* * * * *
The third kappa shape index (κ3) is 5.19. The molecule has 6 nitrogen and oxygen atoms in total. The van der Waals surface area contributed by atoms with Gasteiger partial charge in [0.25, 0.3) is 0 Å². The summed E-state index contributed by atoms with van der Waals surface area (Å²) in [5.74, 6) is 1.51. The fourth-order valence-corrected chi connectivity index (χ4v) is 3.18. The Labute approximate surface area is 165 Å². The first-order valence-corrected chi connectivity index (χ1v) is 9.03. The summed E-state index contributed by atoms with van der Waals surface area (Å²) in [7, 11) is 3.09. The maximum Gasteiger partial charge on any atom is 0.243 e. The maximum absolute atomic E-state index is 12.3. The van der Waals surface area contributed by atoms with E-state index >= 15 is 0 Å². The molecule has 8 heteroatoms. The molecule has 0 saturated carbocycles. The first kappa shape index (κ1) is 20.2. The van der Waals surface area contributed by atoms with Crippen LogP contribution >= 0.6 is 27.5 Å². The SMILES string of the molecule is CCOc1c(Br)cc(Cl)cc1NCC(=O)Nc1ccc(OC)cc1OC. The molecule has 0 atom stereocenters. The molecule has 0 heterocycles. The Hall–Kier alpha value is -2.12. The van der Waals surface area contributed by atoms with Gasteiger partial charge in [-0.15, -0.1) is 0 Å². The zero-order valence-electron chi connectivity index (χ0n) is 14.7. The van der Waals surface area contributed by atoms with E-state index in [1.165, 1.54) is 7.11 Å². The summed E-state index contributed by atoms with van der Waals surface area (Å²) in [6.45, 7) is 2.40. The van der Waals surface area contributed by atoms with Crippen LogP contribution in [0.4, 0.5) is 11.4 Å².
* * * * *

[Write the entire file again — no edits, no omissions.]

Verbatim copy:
The third kappa shape index (κ3) is 5.19. The molecule has 6 nitrogen and oxygen atoms in total. The van der Waals surface area contributed by atoms with Gasteiger partial charge in [0.25, 0.3) is 0 Å². The summed E-state index contributed by atoms with van der Waals surface area (Å²) in [5.74, 6) is 1.51. The fourth-order valence-corrected chi connectivity index (χ4v) is 3.18. The Labute approximate surface area is 165 Å². The first-order valence-corrected chi connectivity index (χ1v) is 9.03. The summed E-state index contributed by atoms with van der Waals surface area (Å²) in [7, 11) is 3.09. The maximum Gasteiger partial charge on any atom is 0.243 e. The maximum absolute atomic E-state index is 12.3. The van der Waals surface area contributed by atoms with E-state index >= 15 is 0 Å². The molecule has 8 heteroatoms. The molecule has 0 saturated carbocycles. The first kappa shape index (κ1) is 20.2. The van der Waals surface area contributed by atoms with Crippen LogP contribution >= 0.6 is 27.5 Å². The SMILES string of the molecule is CCOc1c(Br)cc(Cl)cc1NCC(=O)Nc1ccc(OC)cc1OC. The molecule has 0 atom stereocenters. The molecule has 0 heterocycles. The Hall–Kier alpha value is -2.12. The van der Waals surface area contributed by atoms with Gasteiger partial charge in [-0.15, -0.1) is 0 Å². The zero-order valence-electron chi connectivity index (χ0n) is 14.7. The van der Waals surface area contributed by atoms with E-state index in [1.165, 1.54) is 7.11 Å². The summed E-state index contributed by atoms with van der Waals surface area (Å²) in [6.45, 7) is 2.40. The van der Waals surface area contributed by atoms with Crippen LogP contribution in [0.4, 0.5) is 11.4 Å².